One of the underlying themes in this story is the presence of slavery. Even though the country had just freed itself from English rule, slavery remained prevalent, undermining the notion of true freedom. Julia never really thought about her father’s people until her actions resulted in devastating consequences for two boys she used to play with. Until now, she had always seen Ares and Virgi as nothing more than her friends, without considering their skin colour, and now they have been punished for something she had done. The memory of injustice and cruelty will forever be etched in the mind of a very impressionable nine-year-old girl. Many years later, she attends a speech given by abolitionist, James Mitchell, a Methodist minister, and upon meeting him, she becomes resolute in her decision to never marry a planter who owns slaves, as she finds the practice utterly repulsive. Despite not marrying a planter, she does end up falling in love and marrying Captain William Clark, who happens to be a slave owner. Despite Julia’s efforts to conceal her abolitionist views from her husband, she cannot tolerate witnessing him administer cruel punishments. William treats his horses better than he treats his slaves, and this comes as a shock to both Julia and the reader. It seems so out of character for William to beat his slaves. His excuse for such behaviour is simple, they are his to do with what he wants and this ingrained attitude, so prevalent at the time, leads to incredible tension in their marriage. Allen skillfully uses Julia’s character to reveal the distressing truth about the insignificance of a slave’s life to their owners. The treatment of York by William, who had accompanied him on the expedition and was the first African American to cross the continent and see the Pacific, is a clear illustration of the power dynamics between slave owners and their enslaved individuals. Conversely, Julia treats her husband’s people with respect and kindness, and they reciprocate in the same manner. The way her relationship with Chloe was depicted was exceptionally well executed.

This novel portrays politics as a power struggle accompanied by corruption. Though not based in Washington, the presence of President Jefferson resonates throughout this tale. Both William and Meriwether Lewis face a two-fold consequence when they are offered their positions by the President. With figures like Frederick Bates involved, it is wise to anticipate and outsmart political manoeuvrings, but the threat comes seemingly too late for Meriwether. With his rapidly declining health and Bates’ continued interferences, Meriwether faces financial ruin. Meriwether’s initial strange demeanour melts away as the reader uncovers the hardships he faces, which in return prompts sympathy. Allen’s authentic portrayal of Meriwether was flawlessly executed, leaving a lasting impression on the reader.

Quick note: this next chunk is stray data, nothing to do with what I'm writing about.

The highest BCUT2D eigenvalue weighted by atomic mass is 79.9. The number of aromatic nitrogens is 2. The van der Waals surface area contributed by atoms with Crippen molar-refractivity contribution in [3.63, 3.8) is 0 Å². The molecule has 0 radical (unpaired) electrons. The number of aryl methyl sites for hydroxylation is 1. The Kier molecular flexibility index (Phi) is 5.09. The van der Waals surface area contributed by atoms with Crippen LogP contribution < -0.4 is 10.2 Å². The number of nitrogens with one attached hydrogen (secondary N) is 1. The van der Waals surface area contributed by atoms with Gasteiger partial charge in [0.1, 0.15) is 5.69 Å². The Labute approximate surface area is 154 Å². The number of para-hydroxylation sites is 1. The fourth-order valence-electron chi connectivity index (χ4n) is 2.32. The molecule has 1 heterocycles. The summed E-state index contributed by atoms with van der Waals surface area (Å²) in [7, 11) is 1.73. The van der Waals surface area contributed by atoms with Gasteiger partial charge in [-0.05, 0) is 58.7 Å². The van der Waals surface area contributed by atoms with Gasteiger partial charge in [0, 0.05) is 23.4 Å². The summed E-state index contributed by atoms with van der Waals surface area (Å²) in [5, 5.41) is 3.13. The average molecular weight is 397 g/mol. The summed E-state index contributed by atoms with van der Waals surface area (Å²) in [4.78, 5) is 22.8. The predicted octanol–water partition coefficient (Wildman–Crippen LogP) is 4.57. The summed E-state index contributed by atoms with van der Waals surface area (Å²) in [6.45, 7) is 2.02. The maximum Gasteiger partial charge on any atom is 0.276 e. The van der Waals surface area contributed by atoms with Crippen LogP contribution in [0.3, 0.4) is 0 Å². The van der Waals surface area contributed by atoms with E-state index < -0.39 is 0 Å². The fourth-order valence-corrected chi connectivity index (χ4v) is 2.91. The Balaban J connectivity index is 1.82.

West of Santillane by Brook Allen is a novel that will evoke strong emotions, so make sure you have tissues nearby. While there are moments of horror and intense passion, this story also explores life in Louisiana during this era and has breathed new life into Julia Hancock Clark. Once you have read it, this story will stay with you forever.

Pick up your copy of
 West of Santillane

Brook Allen

Author Brook Allen has a passion for history. Her newest project, West of Santillane spotlights history from a little closer to home. It’s the story of Julia Hancock, who married famed explorer, William Clark. Each character of this thrilling, adventurous period was researched throughout southwest Virginia and into Kentucky, Missouri, Montana, Idaho, and North Dakota. It launches in March of 2024.

Brook belongs to the Historical Novel Society and attends conferences as often as possible to study craft and meet fellow authors. In 2019, Son of Rome won the Coffee Pot Book Club Book of the Year Award. In 2020, it was honored with a silver medal in the international Reader’s Favorite Book Reviewers Book Awards and also won First Place in the prestigious Chaucer Division in the Chanticleer International Book Awards, 2020. 

The Antonius Trilogy is a detailed account of the life of Marcus Antonius—Marc Antony, which she worked on for fifteen years. The first installment, Antonius: Son of Rome was published in March 2019. It follows Antony as a young man, from the age of eleven, when his father died in disgrace, until he’s twenty-seven and meets Cleopatra for the first time. Brook’s second book is Antonius: Second in Command, dealing with Antony’s tumultuous rise to power at Caesar’s side and culminating with the civil war against Brutus and Cassius. Antonius: Soldier of Fate is the last book in the trilogy, spotlighting the romance between Antonius and Cleopatra and the historic war with Octavian Caesar. 

Though she graduated from Asbury University with a B.A. in Music Education, Brook has always loved writing. She completed a Masters program at Hollins University with an emphasis in Ancient Roman studies, which helped prepare her for authoring her Antonius Trilogy. Brook teaches full-time as a Music Educator and works in a rural public-school district near Roanoke, Virginia. Her personal interests include travel, cycling, hiking in the woods, reading, and spending downtime with her husband and big, black dog, Jak. She lives in the heart of southwest Virginia in the scenic Blue Ridge Mountains.